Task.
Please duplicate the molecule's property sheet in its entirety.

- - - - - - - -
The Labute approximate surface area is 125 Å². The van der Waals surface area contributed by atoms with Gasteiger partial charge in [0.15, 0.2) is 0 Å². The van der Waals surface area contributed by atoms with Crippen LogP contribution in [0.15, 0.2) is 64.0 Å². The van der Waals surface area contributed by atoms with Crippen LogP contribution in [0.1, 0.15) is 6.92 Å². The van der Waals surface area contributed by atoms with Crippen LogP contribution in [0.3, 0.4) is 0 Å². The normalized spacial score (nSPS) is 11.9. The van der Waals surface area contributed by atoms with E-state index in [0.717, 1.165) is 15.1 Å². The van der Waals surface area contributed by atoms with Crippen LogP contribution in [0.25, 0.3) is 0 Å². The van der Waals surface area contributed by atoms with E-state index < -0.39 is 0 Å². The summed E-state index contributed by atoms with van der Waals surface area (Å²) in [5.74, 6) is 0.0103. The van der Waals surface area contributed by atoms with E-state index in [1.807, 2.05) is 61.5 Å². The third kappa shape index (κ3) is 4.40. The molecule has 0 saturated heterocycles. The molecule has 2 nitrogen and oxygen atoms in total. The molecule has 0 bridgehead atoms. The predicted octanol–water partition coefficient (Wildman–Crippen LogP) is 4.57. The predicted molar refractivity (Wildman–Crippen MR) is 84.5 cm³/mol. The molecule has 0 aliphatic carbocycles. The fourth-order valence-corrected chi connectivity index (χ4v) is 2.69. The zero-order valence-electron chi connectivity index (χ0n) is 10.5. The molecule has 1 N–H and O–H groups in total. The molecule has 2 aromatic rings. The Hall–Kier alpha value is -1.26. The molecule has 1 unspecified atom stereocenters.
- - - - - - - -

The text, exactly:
The Labute approximate surface area is 125 Å². The van der Waals surface area contributed by atoms with Gasteiger partial charge in [0.15, 0.2) is 0 Å². The van der Waals surface area contributed by atoms with Crippen LogP contribution in [0.15, 0.2) is 64.0 Å². The van der Waals surface area contributed by atoms with Crippen LogP contribution in [0.1, 0.15) is 6.92 Å². The van der Waals surface area contributed by atoms with Crippen LogP contribution in [0.3, 0.4) is 0 Å². The normalized spacial score (nSPS) is 11.9. The van der Waals surface area contributed by atoms with E-state index in [0.717, 1.165) is 15.1 Å². The van der Waals surface area contributed by atoms with Crippen LogP contribution in [0.25, 0.3) is 0 Å². The van der Waals surface area contributed by atoms with E-state index < -0.39 is 0 Å². The summed E-state index contributed by atoms with van der Waals surface area (Å²) in [5.74, 6) is 0.0103. The van der Waals surface area contributed by atoms with E-state index in [1.807, 2.05) is 61.5 Å². The third kappa shape index (κ3) is 4.40. The molecule has 0 saturated heterocycles. The molecule has 2 nitrogen and oxygen atoms in total. The molecule has 0 bridgehead atoms. The predicted octanol–water partition coefficient (Wildman–Crippen LogP) is 4.57. The predicted molar refractivity (Wildman–Crippen MR) is 84.5 cm³/mol. The molecule has 0 aliphatic carbocycles. The fourth-order valence-corrected chi connectivity index (χ4v) is 2.69. The zero-order valence-electron chi connectivity index (χ0n) is 10.5. The molecule has 1 N–H and O–H groups in total. The molecule has 2 aromatic rings. The Hall–Kier alpha value is -1.26. The molecule has 1 unspecified atom stereocenters.